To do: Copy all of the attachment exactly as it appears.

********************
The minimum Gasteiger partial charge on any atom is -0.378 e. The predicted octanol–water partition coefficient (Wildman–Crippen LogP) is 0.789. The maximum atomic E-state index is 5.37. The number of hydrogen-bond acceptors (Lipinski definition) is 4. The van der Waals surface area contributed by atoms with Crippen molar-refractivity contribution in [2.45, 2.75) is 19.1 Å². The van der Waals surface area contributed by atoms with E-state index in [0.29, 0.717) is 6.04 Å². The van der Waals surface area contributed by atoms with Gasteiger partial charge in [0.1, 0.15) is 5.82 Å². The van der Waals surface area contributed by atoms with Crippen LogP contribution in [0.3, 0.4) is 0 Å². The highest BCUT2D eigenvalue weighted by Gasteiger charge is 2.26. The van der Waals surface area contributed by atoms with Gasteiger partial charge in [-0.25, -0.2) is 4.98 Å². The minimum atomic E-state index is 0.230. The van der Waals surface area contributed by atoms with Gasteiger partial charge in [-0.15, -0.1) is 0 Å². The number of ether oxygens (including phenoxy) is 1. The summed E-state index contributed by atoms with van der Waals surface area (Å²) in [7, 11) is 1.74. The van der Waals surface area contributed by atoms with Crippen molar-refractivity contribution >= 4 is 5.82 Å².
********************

The minimum Gasteiger partial charge on any atom is -0.378 e. The predicted octanol–water partition coefficient (Wildman–Crippen LogP) is 0.789. The maximum atomic E-state index is 5.37. The number of hydrogen-bond acceptors (Lipinski definition) is 4. The van der Waals surface area contributed by atoms with Crippen molar-refractivity contribution in [2.45, 2.75) is 19.1 Å². The van der Waals surface area contributed by atoms with E-state index in [0.29, 0.717) is 6.04 Å². The van der Waals surface area contributed by atoms with Gasteiger partial charge in [0.1, 0.15) is 5.82 Å². The van der Waals surface area contributed by atoms with Crippen LogP contribution in [0.3, 0.4) is 0 Å². The highest BCUT2D eigenvalue weighted by Gasteiger charge is 2.26. The van der Waals surface area contributed by atoms with Gasteiger partial charge in [-0.25, -0.2) is 4.98 Å². The minimum atomic E-state index is 0.230. The van der Waals surface area contributed by atoms with Gasteiger partial charge in [-0.15, -0.1) is 0 Å². The number of ether oxygens (including phenoxy) is 1. The summed E-state index contributed by atoms with van der Waals surface area (Å²) in [7, 11) is 1.74. The van der Waals surface area contributed by atoms with Crippen molar-refractivity contribution >= 4 is 5.82 Å².